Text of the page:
A 20-year-old Phi Beta Sigma pledge at Prairie View A&M University underwent systematic hazing — including a strict bread-and-water diet, paddling and mandatory rigorous exercises — that intensified until it culminated in his death, a lawsuit filed by his parents states.
Donnie Wade II, a biology major studying to become a doctor, died Oct. 20 following a pre-dawn exercise session with a group of his pledge brothers, investigators said.
While the autopsy is not yet complete, Wade’s mother, Katrina, blames hazing for taking her only son from her.
“I will not rest until I am sure no other families will go through what we have,” she said.
Her husband, Wade I, is an associate pastor of the Dallas-area Oak Cliff Bible Fellowship.
The wrongful death lawsuit, filed Friday in Dallas County, seeks as much as $97 million in damages from the national fraternity based in Washington, D.C., the pledge trainer, Marvin Jackson, and Prairie View A&M.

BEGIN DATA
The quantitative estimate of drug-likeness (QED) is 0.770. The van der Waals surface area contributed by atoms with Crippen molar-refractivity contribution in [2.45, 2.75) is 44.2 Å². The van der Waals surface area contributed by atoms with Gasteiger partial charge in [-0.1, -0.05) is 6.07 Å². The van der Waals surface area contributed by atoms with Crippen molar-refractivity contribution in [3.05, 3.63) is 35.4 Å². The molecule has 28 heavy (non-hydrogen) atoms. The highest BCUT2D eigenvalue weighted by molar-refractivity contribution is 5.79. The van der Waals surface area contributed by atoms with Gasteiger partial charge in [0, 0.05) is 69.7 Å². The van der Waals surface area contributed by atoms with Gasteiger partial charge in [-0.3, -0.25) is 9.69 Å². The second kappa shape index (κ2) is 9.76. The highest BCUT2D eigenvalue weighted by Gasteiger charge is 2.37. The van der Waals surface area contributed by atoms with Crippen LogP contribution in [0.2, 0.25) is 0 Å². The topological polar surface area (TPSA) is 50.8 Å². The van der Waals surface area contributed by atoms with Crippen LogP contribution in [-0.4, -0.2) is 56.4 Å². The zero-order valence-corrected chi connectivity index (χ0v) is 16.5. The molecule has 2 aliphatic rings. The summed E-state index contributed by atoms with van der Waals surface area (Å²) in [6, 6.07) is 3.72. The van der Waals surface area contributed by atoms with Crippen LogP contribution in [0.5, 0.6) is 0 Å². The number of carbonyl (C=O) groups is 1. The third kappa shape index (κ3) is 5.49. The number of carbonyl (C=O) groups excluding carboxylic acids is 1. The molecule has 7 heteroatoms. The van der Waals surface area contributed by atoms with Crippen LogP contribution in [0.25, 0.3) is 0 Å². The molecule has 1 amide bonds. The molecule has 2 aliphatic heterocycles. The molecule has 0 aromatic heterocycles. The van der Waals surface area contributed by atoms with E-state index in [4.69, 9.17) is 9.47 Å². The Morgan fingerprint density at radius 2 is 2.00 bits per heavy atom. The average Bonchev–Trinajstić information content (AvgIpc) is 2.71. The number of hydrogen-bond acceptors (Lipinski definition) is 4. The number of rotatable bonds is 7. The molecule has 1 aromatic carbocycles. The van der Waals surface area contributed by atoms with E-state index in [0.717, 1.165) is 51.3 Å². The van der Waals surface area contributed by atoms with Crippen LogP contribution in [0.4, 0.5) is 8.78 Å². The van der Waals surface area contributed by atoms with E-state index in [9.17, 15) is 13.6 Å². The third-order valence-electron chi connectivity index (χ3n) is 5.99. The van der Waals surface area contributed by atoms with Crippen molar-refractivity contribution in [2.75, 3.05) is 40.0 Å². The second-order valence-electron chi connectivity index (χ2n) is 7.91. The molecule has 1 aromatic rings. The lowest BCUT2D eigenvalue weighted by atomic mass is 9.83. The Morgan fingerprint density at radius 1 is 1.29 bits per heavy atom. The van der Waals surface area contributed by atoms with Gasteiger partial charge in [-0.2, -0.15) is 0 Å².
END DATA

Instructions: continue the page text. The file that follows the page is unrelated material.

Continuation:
Prairie View’s spokeswoman Sheleah Hughes said the university is continuing its probe into the incident and could not comment on the lawsuit.
Similarly, Phi Beta Sigma did not return phone calls. But in a recent Web site posting, the organization stated: “Hazing does not represent the tradition and principles of the 95-year history of our fraternity” and expressed its condolences to Wade’s parents.
The parents hired a private investigator, who took statements that led to the filing of the lawsuit, said the family‘s attorney, Kevin Kelley of Dallas.
The suit states that the younger Wade paid his $900 initiation fee and was given his acceptance letter from the Dangerous Delta Theta chapter of Beta Sigma Phi, as were nine other pledges.